Capitalism also contains its own built-in checks and balances. People are required to exercise sound judgment, or suffer the consequences of their own folly. It doesn’t carry any guarantees. One risks failure along with the prospect of success. And if we are honest, we know that there are no real guarantees possible in life — not in theory, or in reality. Life is a process of change and risk, growth and setback, and ultimately what one can realistically hope for is to achieve a just measure of success commensurate with one’s own ability. This is what capitalism is, and does. It puts the responsibility where it belongs — on the individual — which is, after all, the meaning of independence. One is not independent if he is not responsible for his own needs. Nor can one become independently responsible if the government intervenes to make it impossible.

Economic Disaster Follows Monetary Manipulation

The greatest economic disaster in America’s history came after the Federal Reserve Act had relieved people of the responsibility and the means of making an accurate judgment. The subsequent frantic efforts of government to "create" a sound economic balance through legislative force have brought us to our present state of chronic insecurity and collective dependency.

Yet government is rarely blamed for our economic difficulties. After all, hasn’t it been trying to cure them for over 40 years? Capitalism is blamed.

The accusation that capitalism exploits the worker has been repeated so often that it is generally accepted as true with no further thought. Let it be stated here for the record that capitalism is the system for the working man. It does not reward the idle — only the man who is willing to work for his wages. Consider the present situation in our "mixed" economy. Are we to believe that the working man is not exploited when a portion of the money he earns is forcibly extracted from his wages to support government programs which harm rather than benefit him?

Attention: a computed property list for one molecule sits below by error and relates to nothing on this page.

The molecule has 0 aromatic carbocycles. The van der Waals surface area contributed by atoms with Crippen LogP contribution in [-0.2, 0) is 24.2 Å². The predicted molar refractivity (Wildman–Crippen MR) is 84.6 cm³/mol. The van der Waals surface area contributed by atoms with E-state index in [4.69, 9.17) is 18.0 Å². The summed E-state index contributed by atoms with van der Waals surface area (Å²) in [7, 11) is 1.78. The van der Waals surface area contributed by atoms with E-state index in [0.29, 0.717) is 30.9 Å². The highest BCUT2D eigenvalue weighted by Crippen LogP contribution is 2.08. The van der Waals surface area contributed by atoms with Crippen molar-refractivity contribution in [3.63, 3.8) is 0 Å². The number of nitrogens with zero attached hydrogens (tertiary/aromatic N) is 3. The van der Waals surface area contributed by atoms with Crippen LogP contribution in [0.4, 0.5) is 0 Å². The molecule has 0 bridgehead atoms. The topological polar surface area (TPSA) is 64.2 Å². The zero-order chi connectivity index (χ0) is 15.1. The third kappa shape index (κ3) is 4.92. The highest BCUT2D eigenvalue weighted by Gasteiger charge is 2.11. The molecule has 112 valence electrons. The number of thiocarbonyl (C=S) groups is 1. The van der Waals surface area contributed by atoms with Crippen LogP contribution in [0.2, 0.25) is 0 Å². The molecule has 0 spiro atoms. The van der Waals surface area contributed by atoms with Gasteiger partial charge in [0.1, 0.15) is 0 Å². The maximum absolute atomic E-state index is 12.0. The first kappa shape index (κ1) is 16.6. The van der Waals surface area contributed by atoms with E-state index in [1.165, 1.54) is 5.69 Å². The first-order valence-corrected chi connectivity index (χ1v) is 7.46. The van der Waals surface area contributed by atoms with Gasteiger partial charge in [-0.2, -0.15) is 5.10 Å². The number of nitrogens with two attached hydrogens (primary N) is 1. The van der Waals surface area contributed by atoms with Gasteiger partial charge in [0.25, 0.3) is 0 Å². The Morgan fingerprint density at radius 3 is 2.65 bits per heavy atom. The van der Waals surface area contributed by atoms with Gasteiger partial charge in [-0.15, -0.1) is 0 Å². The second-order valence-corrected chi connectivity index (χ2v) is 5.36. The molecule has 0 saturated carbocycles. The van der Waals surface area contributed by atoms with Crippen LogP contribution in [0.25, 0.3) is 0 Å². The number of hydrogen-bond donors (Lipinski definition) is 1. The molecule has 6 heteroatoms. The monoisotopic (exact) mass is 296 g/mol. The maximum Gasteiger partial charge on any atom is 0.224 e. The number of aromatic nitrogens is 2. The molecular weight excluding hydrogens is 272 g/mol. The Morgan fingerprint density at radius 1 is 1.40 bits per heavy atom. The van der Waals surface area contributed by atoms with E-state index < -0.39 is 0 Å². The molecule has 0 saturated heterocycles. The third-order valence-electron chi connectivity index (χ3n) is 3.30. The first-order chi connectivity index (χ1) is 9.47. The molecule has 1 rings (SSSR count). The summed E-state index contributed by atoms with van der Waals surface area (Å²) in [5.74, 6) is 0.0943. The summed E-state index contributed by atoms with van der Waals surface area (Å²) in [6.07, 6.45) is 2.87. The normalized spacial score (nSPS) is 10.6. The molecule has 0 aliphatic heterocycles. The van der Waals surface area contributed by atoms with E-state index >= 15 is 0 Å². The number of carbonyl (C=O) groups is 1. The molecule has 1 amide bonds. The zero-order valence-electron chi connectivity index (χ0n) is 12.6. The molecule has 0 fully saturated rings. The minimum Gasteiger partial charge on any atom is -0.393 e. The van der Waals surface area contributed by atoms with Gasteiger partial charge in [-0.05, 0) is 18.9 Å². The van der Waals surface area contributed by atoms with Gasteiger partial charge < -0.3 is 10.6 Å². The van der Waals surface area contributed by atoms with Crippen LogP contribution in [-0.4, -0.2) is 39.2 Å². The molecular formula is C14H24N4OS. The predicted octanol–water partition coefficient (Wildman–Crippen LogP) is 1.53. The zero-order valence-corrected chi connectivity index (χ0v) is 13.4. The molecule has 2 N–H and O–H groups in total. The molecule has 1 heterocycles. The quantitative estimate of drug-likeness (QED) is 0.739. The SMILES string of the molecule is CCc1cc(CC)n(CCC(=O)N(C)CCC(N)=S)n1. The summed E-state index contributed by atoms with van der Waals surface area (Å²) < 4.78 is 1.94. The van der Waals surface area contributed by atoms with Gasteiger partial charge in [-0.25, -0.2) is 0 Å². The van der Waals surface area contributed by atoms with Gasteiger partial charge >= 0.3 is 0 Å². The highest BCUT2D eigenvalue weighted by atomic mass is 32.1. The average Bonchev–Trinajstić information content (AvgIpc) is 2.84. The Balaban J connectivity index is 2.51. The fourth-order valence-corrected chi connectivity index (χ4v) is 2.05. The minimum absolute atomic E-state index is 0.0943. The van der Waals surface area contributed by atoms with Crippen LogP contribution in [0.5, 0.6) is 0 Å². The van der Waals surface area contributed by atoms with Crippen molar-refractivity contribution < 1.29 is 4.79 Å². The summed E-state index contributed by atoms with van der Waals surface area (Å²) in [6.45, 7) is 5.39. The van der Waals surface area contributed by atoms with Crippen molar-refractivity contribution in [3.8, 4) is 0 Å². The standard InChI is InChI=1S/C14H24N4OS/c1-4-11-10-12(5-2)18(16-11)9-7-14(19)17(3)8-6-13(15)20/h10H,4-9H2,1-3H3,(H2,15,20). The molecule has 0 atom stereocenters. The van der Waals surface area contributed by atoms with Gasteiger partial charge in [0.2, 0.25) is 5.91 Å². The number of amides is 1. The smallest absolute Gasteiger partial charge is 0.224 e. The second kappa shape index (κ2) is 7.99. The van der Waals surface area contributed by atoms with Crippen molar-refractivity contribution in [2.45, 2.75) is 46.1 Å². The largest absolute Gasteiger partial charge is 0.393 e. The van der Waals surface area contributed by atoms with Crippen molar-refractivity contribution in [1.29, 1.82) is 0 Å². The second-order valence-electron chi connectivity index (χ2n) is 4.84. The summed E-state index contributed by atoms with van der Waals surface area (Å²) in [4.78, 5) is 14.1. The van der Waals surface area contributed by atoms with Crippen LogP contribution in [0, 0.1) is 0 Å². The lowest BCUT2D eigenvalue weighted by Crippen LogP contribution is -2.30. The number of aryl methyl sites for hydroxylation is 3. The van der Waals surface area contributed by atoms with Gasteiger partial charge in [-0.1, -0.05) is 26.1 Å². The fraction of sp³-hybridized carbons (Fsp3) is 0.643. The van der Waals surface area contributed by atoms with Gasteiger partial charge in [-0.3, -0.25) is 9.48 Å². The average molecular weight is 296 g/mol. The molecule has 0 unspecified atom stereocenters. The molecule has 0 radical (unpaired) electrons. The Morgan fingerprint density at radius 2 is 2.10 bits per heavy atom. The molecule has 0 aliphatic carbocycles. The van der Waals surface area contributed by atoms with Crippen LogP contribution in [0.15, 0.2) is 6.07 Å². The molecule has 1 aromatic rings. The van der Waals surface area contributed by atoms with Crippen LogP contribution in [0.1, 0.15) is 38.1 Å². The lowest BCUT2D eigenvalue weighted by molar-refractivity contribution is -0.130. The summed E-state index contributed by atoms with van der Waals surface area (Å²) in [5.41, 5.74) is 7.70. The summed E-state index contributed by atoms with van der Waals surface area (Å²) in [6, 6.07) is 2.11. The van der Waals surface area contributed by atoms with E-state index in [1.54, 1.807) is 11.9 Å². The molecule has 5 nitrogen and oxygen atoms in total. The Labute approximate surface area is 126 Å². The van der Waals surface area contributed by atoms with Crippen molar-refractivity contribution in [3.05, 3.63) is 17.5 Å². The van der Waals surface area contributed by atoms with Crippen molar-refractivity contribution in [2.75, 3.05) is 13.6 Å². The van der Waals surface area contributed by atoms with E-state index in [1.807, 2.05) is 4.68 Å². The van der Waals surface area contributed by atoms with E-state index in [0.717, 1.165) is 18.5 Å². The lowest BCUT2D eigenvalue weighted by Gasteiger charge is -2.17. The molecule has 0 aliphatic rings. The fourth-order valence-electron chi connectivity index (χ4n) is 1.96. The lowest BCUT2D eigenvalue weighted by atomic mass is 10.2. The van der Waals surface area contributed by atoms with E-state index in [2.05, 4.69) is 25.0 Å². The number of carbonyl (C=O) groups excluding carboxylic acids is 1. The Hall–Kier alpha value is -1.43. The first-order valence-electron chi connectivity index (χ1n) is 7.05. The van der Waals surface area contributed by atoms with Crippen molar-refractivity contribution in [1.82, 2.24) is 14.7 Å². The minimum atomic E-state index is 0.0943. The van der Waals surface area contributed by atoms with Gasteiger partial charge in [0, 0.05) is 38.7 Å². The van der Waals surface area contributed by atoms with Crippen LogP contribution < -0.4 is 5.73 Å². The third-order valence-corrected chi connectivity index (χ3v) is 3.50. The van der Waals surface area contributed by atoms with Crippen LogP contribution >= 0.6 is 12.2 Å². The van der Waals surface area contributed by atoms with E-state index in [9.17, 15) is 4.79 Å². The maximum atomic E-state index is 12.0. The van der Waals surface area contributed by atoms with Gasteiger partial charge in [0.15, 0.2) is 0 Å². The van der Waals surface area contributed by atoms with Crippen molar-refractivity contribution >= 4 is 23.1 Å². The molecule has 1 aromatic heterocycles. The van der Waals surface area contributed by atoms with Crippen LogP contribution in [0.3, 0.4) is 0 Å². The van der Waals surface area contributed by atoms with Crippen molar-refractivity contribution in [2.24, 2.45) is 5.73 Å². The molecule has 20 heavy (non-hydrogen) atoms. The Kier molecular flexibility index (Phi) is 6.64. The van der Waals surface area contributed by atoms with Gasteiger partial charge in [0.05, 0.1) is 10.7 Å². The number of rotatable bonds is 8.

Another supposedly unpleasant facet of capitalism is that it appeals to one’s selfish nature. This is absolutely true. Selfishness means to be primarily concerned with one’s own self-interest. Anybody who claims to be otherwise is either a fool or a liar (to borrow an old phrase). Self-preservation is primary to all living things. If man were not selfish by nature, he would be extinct. Yes, capitalism serves the self-interest of each and every individual. Which simply means that capitalism serves the individual, as an individual. Which is why it should be the economic system of the only nation ever founded in behalf of the individual — America.

It is also said that capitalism promotes greed. Does it? Who is greedy: the man who wishes to earn his keep, and keep what he earns? Or the man who wants a legislative advantage, who wishes special privilege so he can compete "fairly" in the "free" market?

Observe the present clamor at the doors of Congress for straight financial handouts to accommodate every conceivable whim. The quest for the product of what another man has earned constitutes greed in my estimation. Every dollar the government gives away was earned by a citizen of this country. It makes no difference if the citizen can afford it or not. It is a matter of principle; and the principle involved is the right of the individual to own what he earns, choose how his earnings are spent, and the right not to be forced to support a "spending," "subsidy," or "charitable" program of which he personally disapproves.